"Since when has a Hard Case Crime cover ever had anything to do with what's inside the book?"
PIMP (2016) is the fourth entry in the "Max and Angela" series of comic crime novels, written by Ken Bruen and Jason Starr and published by Hard Case Crime. The other novels in the series are BUST (2006), SLIDE (2007) and THE MAX (2008). I've read all of the previous books and enjoyed them but I can't honestly say the same thing about PIMP.
It's not a bad book, it's just that far too much time has elapsed since I'd read the previous books and I had a more than a little bit of trouble remembering the circumstances that put would be drug kingpin Max Fisher and his hot-to-trot Greek girlfriend Angela Petakis into their current predicaments. And for anyone who hasn't read the other three books, faggidaboutit. You'll be hopelessly lost if you start the series with PIMP.
But even with a cursory knowledge of the characters and situations, PIMP is just too damn cute for it's own good. It's all wink-wink, nudge-nudge, look-how-clever-we-are writing by Bruen and Starr. There's not much of a plot to speak of in this wildly self-referential, meta-textual novel full of inside jokes about crime novels, the publishing and book selling businesses, television and film production and a celebrity name drop on almost every page. The more you know about these subjects and industries, the more jokes you'll get. Some of the jokes are funny, some aren't but the constant jibes and japery gets old quickly.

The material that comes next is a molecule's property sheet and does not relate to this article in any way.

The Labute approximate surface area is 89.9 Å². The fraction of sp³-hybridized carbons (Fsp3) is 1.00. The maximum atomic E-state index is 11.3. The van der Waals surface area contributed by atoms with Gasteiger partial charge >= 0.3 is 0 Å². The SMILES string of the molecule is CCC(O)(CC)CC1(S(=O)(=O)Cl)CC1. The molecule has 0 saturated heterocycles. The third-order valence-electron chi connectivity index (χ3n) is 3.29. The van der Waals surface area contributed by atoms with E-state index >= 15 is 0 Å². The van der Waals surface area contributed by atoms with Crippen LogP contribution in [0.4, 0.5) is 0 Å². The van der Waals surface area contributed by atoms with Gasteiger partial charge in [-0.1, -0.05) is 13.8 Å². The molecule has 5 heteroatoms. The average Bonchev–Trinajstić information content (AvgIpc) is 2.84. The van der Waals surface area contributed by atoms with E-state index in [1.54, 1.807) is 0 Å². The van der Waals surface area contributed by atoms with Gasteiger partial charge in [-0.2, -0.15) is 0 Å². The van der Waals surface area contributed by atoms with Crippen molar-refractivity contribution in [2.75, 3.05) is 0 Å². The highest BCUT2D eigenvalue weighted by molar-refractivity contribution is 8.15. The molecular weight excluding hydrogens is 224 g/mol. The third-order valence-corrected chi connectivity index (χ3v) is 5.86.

The book opens with Max Fisher, believed to be dead at the end of THE MAX, alive and well (at least, as well as Max can be). He's had meatball plastic surgery and put on weight but he's back in the drug kingpin game with a new product called PIMP (Peyote, Insulin, Mescaline and a sprinkle of Psychosis). You think the story is going to be about Max and drugs but that's just the first chapter as Bruen and Starr have a fairly large cast of characters to introduce and numerous plots and sub-plots to set up and spin out, all of which eventually dovetail into a semi-coherent plot. Along the way, there's a surfeit of drugs, hardcore sex, profanity and obscenity laced dialogue and casual violence and murders (the body count really mounts up).
The main through line of PIMP lies in the conceit that BUST, the book, is about to become a cable television series. Turns out than in this universe, BUST wasn't a novel by Bruen and Starr, but a true crime book about the early career of Max Fisher. There's a mad scramble to line up producers, money men, movie studios, script writers and performers to play the characters. Every one is out for her/himself with crosses and double crosses aplenty.
Bruen and Starr strain mightily to give the dialogue an Elmore Leonardesque vibe but even when Leonard was being funny, he was never this over-the-top. As a result of the non-stop jokes and snarkiness, no real suspense or tension is ever built or sustained. You know everything is a put-on, a loony lark through a La La Land landscape littered with corpses. It's a letdown after the first three books, all of which had their share of wild humor and laughs but were better crafted than this one.
I can't say I hated it but I can only recommend PIMP to hardcore Hard Case Crime fans. Casual readers need not bother.